While I integrate the powerful experience of attending the Alternatives Conference in Memphis, visiting the National Civil Rights Museum and confronting my own internalized stigma and trauma as a peer in recovery from mental distress (whew!), I continue to pursue continuing education in my chosen field. Although my application for this extraordinary training was five days late – five days after the first class had already happened – my application was accepted and I am on my way to the training I envision as being the most deeply personal, the most fulfilling: exploring spirituality and the evolution of consciousness; spiritual emergence versus spiritual emergency; how to route individuals to supportive treatment rather than shutting them down in psychiatric facilities and jails with medication; how to view the common symptom of feeling Divine as actual divinity. I learned about this training from a new friend I met at the conference in Memphis. AltCon15 has forever changed me.
Follows is my essay which got me accepted to this training, to take place online and in Ojai, CA at Krisnamurti‘s pad.
Krishnamurti wrote, “The blade of grass was astonishingly green; that one blade of grass contained the whole spectrum of colour; it was intense, dazzling and such a small thing, so easy to destroy.”
As a person who identifies herself with having lived experience, I have a keen awareness of the magic and misunderstanding that come with mental distress and recovery. The conversation around physical, mental and spiritual health needs new vocabulary. Trauma related to experience in
psychiatric facilities, in public health systems and in society must be grieved and praised. Through my healing journey, I have been able to confront and process and integrate my experiences, and continue to do so. This lends compassion, tolerance and an open mind to the way that I relate to my self and to the world. I am able to relate to marginalized and conservative groups; individual and cultural stigma is understood and reframed by my experience and activism. People are drawn to me by a tacit understanding of my self-awareness and acceptance. I would benefit from the skills and conversation that this training will lend to promote fresh conversation around wellness.
I am active as a Behavioral Health Leader. My mentor, Allie Middleton, helps guide my work as a Yoga therapist to bring complementary, Yoga-based practices to agencies interfacing with those in mental crisis and distress. She serves on faculty at the Creative Education Foundation, the New York State Association of Psychiatric Rehabilitation and is a member of the Leadership Committee and long term mentor to emerging behavioral health leaders through ACMHA, the American College of Behavioral Health Leadership. As Allie and I continue our advocacy, our influence grows exponentially. She educates and influences on an administrative level and shares her knowledge with me; I work “in the trenches” and bring glimpses of the recovery culture to her, from a peer and healer perspective. We work together as change agents.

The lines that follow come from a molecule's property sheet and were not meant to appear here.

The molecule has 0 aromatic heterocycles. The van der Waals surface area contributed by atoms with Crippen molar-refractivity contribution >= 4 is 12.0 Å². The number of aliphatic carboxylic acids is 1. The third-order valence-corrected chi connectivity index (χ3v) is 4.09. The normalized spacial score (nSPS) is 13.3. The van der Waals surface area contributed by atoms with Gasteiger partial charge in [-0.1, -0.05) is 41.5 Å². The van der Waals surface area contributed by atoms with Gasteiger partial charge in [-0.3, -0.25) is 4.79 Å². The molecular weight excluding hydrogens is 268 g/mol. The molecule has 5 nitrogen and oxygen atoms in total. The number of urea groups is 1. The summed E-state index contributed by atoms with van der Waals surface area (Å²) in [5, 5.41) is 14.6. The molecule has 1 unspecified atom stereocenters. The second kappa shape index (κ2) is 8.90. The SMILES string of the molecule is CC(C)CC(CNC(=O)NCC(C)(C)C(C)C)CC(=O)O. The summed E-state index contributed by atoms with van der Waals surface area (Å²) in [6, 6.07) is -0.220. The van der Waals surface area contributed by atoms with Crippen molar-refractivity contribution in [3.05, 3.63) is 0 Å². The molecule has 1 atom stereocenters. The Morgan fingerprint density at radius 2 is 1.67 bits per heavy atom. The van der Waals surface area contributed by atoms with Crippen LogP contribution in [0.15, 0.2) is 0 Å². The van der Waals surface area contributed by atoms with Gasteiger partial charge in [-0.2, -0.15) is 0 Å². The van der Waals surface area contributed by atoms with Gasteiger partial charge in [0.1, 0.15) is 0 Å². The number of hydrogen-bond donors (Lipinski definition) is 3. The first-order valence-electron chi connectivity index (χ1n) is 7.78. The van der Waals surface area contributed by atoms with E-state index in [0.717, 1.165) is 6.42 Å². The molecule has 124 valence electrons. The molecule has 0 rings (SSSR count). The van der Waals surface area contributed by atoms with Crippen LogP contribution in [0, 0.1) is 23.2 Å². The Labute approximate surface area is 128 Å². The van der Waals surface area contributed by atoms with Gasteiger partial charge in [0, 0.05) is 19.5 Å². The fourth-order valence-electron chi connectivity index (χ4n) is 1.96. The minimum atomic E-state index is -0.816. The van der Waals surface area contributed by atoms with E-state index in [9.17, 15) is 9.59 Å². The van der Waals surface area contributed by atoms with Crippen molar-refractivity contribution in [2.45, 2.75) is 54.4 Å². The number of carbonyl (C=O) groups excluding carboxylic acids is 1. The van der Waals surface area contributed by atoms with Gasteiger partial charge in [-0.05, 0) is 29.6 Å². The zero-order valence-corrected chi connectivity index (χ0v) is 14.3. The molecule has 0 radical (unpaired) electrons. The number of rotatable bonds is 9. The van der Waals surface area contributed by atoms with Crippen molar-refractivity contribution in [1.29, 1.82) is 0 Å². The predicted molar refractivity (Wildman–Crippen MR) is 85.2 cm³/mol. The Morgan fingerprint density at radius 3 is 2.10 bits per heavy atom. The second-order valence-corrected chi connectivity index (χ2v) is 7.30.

I supported Joann Lutz in presenting Nervous System-Informed Yoga for Mental Health at a weekend-long workshop in my home town of Los Osos in February, 2015. Joann introduced me to The Spiritual Emergence Network and The Grof Foundation. I determined to seek training. As a presenter at The U.S. Department of Health and Human Services Substance Abuse and Mental Health Services Agency Alternatives Conference in Memphis, TN this month, I included The Grof Foundation in my PowerPoint presentation . An audience member shared this training’s information with me.
I have a deep, personal inspiration to explore the philosophies of the Spiritual Emergence Network. I need fellowship with whom I can share, intellectually and practically, thoughts on the theme of divinity in “madness” to inform our culture and promote harmless evolution; to understand and
celebrate the megalomania “symptom” that comes with psychosis that is so alluring as to keep people cycling in crisis and that is withheld by the psychiatric model.